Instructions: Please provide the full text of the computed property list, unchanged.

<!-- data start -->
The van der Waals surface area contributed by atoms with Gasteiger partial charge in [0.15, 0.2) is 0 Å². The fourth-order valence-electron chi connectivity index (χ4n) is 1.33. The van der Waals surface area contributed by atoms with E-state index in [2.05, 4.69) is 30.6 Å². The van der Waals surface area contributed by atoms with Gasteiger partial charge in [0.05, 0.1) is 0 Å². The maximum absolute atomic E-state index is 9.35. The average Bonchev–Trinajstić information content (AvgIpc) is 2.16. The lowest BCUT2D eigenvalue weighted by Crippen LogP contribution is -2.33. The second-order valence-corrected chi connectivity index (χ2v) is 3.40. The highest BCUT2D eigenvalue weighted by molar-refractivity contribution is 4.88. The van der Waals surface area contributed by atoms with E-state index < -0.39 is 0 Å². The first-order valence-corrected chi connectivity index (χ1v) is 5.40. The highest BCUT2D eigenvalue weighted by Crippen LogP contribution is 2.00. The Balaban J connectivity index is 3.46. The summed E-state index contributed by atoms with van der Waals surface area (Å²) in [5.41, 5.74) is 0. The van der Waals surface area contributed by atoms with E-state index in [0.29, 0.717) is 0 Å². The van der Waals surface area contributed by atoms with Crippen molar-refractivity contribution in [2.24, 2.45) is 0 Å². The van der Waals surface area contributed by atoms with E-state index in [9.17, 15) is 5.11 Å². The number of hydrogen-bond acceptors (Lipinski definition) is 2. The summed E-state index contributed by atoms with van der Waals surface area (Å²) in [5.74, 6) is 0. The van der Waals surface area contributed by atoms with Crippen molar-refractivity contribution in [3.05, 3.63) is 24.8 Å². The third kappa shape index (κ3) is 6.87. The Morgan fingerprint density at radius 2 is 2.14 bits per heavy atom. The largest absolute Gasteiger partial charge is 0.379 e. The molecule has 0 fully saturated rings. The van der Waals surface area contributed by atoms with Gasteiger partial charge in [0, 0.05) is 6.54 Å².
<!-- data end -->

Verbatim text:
The van der Waals surface area contributed by atoms with Gasteiger partial charge in [0.15, 0.2) is 0 Å². The fourth-order valence-electron chi connectivity index (χ4n) is 1.33. The van der Waals surface area contributed by atoms with E-state index in [2.05, 4.69) is 30.6 Å². The van der Waals surface area contributed by atoms with Gasteiger partial charge in [0.05, 0.1) is 0 Å². The maximum absolute atomic E-state index is 9.35. The average Bonchev–Trinajstić information content (AvgIpc) is 2.16. The lowest BCUT2D eigenvalue weighted by Crippen LogP contribution is -2.33. The second-order valence-corrected chi connectivity index (χ2v) is 3.40. The highest BCUT2D eigenvalue weighted by molar-refractivity contribution is 4.88. The van der Waals surface area contributed by atoms with E-state index < -0.39 is 0 Å². The first-order valence-corrected chi connectivity index (χ1v) is 5.40. The highest BCUT2D eigenvalue weighted by Crippen LogP contribution is 2.00. The Balaban J connectivity index is 3.46. The summed E-state index contributed by atoms with van der Waals surface area (Å²) in [5.41, 5.74) is 0. The van der Waals surface area contributed by atoms with E-state index in [0.29, 0.717) is 0 Å². The van der Waals surface area contributed by atoms with Crippen molar-refractivity contribution in [2.24, 2.45) is 0 Å². The van der Waals surface area contributed by atoms with E-state index in [9.17, 15) is 5.11 Å². The number of hydrogen-bond acceptors (Lipinski definition) is 2. The summed E-state index contributed by atoms with van der Waals surface area (Å²) in [5.74, 6) is 0. The van der Waals surface area contributed by atoms with Crippen molar-refractivity contribution in [3.05, 3.63) is 24.8 Å². The third kappa shape index (κ3) is 6.87. The Morgan fingerprint density at radius 2 is 2.14 bits per heavy atom. The largest absolute Gasteiger partial charge is 0.379 e. The molecule has 0 fully saturated rings. The van der Waals surface area contributed by atoms with Gasteiger partial charge in [0, 0.05) is 6.54 Å².